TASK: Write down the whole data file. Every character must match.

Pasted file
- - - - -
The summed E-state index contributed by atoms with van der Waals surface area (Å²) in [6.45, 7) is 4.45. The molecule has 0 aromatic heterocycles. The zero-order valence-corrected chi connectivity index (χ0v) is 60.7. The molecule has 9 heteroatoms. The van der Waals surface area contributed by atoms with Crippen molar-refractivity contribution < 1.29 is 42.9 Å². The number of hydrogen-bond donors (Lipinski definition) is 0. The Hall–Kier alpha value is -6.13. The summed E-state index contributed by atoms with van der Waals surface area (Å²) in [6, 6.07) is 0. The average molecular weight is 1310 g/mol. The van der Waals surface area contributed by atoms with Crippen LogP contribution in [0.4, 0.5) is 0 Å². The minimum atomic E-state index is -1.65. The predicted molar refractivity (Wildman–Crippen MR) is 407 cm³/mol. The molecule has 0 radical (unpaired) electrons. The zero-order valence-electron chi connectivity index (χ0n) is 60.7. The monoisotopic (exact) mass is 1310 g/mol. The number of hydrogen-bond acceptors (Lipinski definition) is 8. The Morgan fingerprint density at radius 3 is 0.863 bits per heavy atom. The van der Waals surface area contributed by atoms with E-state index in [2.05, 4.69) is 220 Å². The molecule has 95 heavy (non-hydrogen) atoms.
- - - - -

The summed E-state index contributed by atoms with van der Waals surface area (Å²) in [6.45, 7) is 4.45. The molecule has 0 aromatic heterocycles. The zero-order valence-corrected chi connectivity index (χ0v) is 60.7. The molecule has 9 heteroatoms. The van der Waals surface area contributed by atoms with Crippen molar-refractivity contribution < 1.29 is 42.9 Å². The number of hydrogen-bond donors (Lipinski definition) is 0. The Hall–Kier alpha value is -6.13. The summed E-state index contributed by atoms with van der Waals surface area (Å²) in [6, 6.07) is 0. The average molecular weight is 1310 g/mol. The van der Waals surface area contributed by atoms with Crippen LogP contribution in [0.4, 0.5) is 0 Å². The minimum atomic E-state index is -1.65. The predicted molar refractivity (Wildman–Crippen MR) is 407 cm³/mol. The molecule has 0 radical (unpaired) electrons. The zero-order valence-electron chi connectivity index (χ0n) is 60.7. The monoisotopic (exact) mass is 1310 g/mol. The number of hydrogen-bond acceptors (Lipinski definition) is 8. The Morgan fingerprint density at radius 3 is 0.863 bits per heavy atom. The van der Waals surface area contributed by atoms with E-state index in [2.05, 4.69) is 220 Å². The molecule has 95 heavy (non-hydrogen) atoms.